I've always had a fascination with citrus trees. Maybe it's because one of my earliest childhood memories revolve around wandering the streets of Chinatown during Chinese New Year and seeing miniature mandarin orange trees for sale. They were like the Christmas trees of the Orient - deep evergreen foliage with small fruit that resembled orange-colored ornaments. Years later, while visiting my sister in southern California, I was struck by all of the citrus trees lining the front lawns and backyards of many of the homes we drove by on our way to Little Saigon, one of the largest Vietnamese-American enclaves in the United States. In addition to oranges, we saw trees filled with grapefruits, kumquats, mandarins, lemons and mandarinquats. I was instantly smitten. It was early March and I decided right then that I would grow a citrus tree, regardless of the fact that our winters here in New England often feel Siberian.
Since Meyer lemon trees can bloom throughout the year, it is possible to have fruits ripening alongside clusters of new blossoms.
The blossoms can be hand-pollinated using a fine and delicate brush. Some flowers contain a pistil while others do not. The scent of citrus blossoms, which can fill a room, is reminiscent of jasmine.
Meyer lemon trees (as with most citrus) undergo several flushes of growth throughout the year. Sometimes this growth is primarily leaf, while other times it is accompanied by large clusters of blossoms. Since the tree often blooms in January, it is critical to hand pollinate. (In fact, my tree had its first major flush of blossoms in the dead of winter.) I use a small fine art brush to transfer pollen from one flower to the tip of the pistil of another. If all goes well, the ovary at the base of the pistil will swell into a tiny green lemon a few days after the petals have fallen off. Now all that's left to do is to wait patiently. It can take as long as 9 to 10 months for the lemons to mature.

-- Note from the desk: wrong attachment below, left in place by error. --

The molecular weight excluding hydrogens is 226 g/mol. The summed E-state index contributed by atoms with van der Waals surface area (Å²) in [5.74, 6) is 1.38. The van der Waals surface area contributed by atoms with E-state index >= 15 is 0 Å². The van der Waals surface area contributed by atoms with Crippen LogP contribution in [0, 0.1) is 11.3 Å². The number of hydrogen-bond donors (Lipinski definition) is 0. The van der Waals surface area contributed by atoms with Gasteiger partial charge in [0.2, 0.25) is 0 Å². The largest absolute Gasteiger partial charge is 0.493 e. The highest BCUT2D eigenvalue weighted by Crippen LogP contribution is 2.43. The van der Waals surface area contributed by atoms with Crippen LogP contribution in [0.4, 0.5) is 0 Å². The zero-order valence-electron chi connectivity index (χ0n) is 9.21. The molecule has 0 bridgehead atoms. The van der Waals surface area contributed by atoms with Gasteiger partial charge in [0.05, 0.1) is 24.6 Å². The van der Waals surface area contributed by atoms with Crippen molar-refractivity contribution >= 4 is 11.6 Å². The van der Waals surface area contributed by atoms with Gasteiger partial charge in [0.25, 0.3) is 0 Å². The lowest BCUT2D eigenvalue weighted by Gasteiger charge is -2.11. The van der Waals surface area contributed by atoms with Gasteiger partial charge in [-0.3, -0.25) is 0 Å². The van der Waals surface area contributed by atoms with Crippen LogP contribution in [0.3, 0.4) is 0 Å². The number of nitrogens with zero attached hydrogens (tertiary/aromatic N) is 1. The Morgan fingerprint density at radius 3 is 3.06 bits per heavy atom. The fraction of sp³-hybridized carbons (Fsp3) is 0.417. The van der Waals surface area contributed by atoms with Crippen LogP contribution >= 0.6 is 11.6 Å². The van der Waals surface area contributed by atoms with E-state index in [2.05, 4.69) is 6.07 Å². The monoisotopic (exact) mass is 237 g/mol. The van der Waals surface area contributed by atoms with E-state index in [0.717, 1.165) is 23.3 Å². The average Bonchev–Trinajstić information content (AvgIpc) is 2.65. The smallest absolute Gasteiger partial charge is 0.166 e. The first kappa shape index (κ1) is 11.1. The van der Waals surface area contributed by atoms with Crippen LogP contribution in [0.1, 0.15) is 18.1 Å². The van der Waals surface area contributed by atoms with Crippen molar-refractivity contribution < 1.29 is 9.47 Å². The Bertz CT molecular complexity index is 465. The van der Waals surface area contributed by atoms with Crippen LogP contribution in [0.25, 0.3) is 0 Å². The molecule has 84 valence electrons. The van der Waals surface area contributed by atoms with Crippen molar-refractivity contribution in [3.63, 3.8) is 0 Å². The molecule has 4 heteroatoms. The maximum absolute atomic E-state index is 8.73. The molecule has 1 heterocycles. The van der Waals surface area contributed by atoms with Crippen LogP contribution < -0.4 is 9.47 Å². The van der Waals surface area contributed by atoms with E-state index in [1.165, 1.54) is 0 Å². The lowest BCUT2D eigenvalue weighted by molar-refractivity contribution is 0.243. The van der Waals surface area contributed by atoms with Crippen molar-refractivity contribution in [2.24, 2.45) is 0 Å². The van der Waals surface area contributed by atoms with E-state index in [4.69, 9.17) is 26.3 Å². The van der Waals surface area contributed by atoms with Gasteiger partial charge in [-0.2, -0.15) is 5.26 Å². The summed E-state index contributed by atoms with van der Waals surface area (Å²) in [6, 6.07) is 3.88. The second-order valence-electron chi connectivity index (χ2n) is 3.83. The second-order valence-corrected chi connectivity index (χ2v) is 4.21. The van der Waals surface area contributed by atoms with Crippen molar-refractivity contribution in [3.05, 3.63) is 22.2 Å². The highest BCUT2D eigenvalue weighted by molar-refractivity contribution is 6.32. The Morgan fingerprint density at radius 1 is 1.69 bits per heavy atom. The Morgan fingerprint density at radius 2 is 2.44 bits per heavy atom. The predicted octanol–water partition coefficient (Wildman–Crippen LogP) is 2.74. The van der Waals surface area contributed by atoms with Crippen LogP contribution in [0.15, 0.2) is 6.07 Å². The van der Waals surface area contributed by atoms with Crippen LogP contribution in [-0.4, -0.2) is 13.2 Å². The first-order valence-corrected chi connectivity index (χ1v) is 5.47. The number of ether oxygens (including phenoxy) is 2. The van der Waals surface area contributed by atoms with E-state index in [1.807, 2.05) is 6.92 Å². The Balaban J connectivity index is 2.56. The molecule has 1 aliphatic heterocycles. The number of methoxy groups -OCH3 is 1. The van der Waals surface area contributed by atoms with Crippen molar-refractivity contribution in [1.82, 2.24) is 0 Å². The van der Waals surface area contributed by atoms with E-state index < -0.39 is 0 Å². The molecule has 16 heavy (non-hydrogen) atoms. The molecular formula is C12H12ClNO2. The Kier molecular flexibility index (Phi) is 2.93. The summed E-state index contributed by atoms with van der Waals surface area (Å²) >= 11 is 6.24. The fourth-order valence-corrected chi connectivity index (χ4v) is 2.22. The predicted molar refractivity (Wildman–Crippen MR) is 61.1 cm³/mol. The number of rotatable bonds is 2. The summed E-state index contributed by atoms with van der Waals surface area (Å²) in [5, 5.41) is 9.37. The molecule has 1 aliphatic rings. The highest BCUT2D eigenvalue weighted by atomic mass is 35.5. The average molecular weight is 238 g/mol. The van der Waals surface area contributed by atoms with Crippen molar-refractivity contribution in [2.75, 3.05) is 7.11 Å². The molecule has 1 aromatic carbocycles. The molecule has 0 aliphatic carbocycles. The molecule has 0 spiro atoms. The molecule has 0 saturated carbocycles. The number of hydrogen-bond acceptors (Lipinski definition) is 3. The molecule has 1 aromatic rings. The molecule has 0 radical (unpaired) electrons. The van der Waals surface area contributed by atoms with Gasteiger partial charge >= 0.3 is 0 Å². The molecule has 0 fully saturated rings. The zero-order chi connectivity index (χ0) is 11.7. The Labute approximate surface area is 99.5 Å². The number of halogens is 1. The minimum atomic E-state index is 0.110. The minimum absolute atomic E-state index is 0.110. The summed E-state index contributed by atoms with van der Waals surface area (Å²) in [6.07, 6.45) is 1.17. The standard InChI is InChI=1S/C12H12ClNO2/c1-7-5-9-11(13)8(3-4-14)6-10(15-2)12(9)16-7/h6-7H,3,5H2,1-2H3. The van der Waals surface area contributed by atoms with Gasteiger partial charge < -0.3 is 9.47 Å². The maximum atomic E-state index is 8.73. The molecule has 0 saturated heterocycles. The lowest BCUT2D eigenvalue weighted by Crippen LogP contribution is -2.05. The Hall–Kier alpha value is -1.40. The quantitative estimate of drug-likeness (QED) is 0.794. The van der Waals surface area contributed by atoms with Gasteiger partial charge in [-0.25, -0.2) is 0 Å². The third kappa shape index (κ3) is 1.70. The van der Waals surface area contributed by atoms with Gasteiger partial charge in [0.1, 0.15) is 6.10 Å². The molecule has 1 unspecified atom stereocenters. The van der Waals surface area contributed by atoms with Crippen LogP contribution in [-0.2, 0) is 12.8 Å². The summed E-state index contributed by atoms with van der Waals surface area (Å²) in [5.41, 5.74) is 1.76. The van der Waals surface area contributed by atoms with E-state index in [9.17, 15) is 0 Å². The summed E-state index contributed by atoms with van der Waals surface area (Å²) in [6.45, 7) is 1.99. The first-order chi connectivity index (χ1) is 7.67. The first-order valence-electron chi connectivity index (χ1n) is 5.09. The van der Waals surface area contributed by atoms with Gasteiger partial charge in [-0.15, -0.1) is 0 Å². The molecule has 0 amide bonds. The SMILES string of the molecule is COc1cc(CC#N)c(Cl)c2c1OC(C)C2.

Flowers containing a pistil, if properly pollinated, will develop into tiny lemons. It is normal for a tree to shed most lemons within a cluster in order to focus its energy on the largest few.
For anyone interested in growing citrus, the key to success is in the fertilizer and soil. I made sure to plant my lemon tree in a well-draining potting soil mix and feed it three times a year with a slow-release organic citrus fertilizer (the brand I use is Growmore). A daily misting does wonders as well, especially during the winter months indoors. I keep my Meyer lemon tree in front of a window that gets about 5 hours of direct sunlight a day. Sometime during late spring, when nighttime temperatures get above 45 degrees F, I leave my tree in a sunny spot outside for most of the summer.
Charlie, 19 months later. Meyer Lemons are ripe when their skins develop a golden-yellow hue. These lemons are not quite there yet.
Fast forward 19 months later, Charlie has developed into a rather attractive houseplant and is rewarding me with my first harvest of lemons - 9 total. These are good-sized lemons - each about 4 inches in length. The fruits are from flowers that bloomed last January and are destined to become marmalade. (Locavores rejoice!) Most of our house guests stare at the tree in wonder and fondle the lemons to make sure they are real. In addition to my Meyer lemon, I also have a Kaffir lime tree, the leaves of which are very fragrant and commonly used in Thai and Indian cooking. Soon, I'd like to add Seville oranges and mandarinquats to my collection.
For more information on how to grow citrus as houseplants, click here. If you have any experience or additional advice on how to grow citrus successfully, please share!